Referring to FIG. 10 this shows two successive RA2 size sheets 190, 192 in line along the web. Each sheet comprises a block of four A4 sheets edge to edge but a trim area 194 is allowed around each block. The trim width is t in the lengthwise direction. It is the same at the top and bottom of each RA2 sheet. It is evident that if the watermark is to be located at the same place on each A4 sheet, then the pitch of two marks within the RA2 size sheet is the nominal A4 length (297 mm), but the pitch between successive marks, such as 196, 198 falling on successive RA2 sheets is the nominal A4 length plus 2 to t is 8 mm so the pitch in this case is 313 mm. The flying knife in the sheeting machine is to cut along transverse lines 200, 202, 204 and so on. If in synchronizing the flying knife, the detected watermark on successive RA2 sheets is upper mark 198 there is an appropriate fixed offset between the mark position and the line of cut. However, if in the start-up procedure the system established itself on a lower mark such as 196, the offset is wrong. The flying knife will cut through the RA2 sheets at say line 206 and not between them. It is therefore, necessary to decide whether the upper or lower watermark position on the RA2 sheet is to be detected and to then set the flying knife synchronization. Although it is possible to synchronize with respect to either the upper or lower watermark on the RA2 sheet, in practice the upper mark, such as 198, is selected. It follows that it is not possible to detect every successive watermark, but every Mth mark is detected where M is an even number equal to 2 or greater. It will be seen from FIG. 10 that there is a uniform pitch between marks selected in this manner.
In order to ensure seizing on the upper mark of an RA2 sheet during normal running, the start-up procedure described above with reference to FIGS. 6 and 7 is modified and extended as shown in FIG. 11. The procedure of FIG. 11 is effectively inserted into the end of the procedure of FIG. 7 as indicated by the dash line TEST step 220 in that figure before transfer to the normal running procedure of FIG. 5. It will be assumed for explanation that M=2 (MCOUNT in FIG. 5 is equal to 1).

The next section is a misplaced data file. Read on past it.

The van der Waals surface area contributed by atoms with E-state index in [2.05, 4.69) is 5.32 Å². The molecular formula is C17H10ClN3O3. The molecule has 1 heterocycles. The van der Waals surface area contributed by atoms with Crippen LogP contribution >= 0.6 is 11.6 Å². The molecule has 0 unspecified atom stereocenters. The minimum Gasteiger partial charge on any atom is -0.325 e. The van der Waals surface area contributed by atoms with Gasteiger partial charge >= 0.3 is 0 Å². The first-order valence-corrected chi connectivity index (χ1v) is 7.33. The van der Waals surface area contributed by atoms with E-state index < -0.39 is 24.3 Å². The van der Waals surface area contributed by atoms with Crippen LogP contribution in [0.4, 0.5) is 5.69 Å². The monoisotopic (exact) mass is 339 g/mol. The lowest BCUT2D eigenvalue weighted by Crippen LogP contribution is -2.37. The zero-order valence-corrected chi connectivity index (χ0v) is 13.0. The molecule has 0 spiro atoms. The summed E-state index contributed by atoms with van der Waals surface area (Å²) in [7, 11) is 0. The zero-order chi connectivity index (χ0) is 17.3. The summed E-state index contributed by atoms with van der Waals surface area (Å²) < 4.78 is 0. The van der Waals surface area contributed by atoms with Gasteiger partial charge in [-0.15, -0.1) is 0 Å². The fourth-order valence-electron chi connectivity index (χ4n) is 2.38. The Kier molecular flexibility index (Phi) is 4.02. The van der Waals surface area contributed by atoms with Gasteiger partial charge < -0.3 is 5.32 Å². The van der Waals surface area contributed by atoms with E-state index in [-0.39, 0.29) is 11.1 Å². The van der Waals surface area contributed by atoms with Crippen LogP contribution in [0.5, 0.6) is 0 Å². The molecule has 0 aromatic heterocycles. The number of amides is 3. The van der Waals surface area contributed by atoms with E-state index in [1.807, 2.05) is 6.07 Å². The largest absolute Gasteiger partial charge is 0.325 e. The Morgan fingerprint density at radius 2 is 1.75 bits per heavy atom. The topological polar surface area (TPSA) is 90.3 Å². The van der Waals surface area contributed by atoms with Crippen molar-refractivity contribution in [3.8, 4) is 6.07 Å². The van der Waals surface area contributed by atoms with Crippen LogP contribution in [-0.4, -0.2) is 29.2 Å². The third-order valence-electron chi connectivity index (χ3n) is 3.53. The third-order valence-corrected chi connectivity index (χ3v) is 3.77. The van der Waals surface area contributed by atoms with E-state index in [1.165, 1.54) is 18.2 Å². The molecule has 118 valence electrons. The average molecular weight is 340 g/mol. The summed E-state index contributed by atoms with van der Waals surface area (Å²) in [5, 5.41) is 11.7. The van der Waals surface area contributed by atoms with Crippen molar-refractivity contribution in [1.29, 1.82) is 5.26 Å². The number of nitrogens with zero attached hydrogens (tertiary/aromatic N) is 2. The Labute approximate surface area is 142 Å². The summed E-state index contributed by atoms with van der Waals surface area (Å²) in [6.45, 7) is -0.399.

The modified start-up procedure introduces a test by which it determined whether the initial mark detected is an upper or lower mark on an RA2 sheet. The test is conducted in the narrow angle mode of the camera 40 and involves advancing an odd number of marks from that initially detected in the wide angle mode of FIG. 7 and detecting the position of a test mark which is the mark captured by the frame grab pulse generated at step 156 in FIG. 7. Appropriate count value parameters are set in step 156 in accordance with the procedure now to be described,
The distance between the test mark and the initial mark will depend on whether the initial mark was an upper or lower mark. For simplicity of explanation in connection with FIG. 10, the odd number of marks will be chosen to be three. The web is advancing past the video camera in the direction A. Assume the initial mark detected by camera 40 in its wide angle setting is an upper sheet mark 208. As the web advances three marks, the test mark is 210, that is the lower sheet mark of the next RA2 sheet. It will be seen that the distance between the marks 208 and 210 is three A4 sheet lengths plus the trim margin between the sheets. If the A4 sheet length is called S, the distance between marks 208 and 210 is (3S+2t).
On the other hand if the initial detection was of lower sheet mark 196, then the third mark on would be the upper mark of the RA2 sheet (not shown) following sheet 192. In this case, because the test jumps sheet 192 altogether, there are two trim margins between the initial and test marks and the distance is (3S+4t). It is this difference in distance dependent on the initial mark position that provides the basis for the test procedure illustrated in FIG. 11.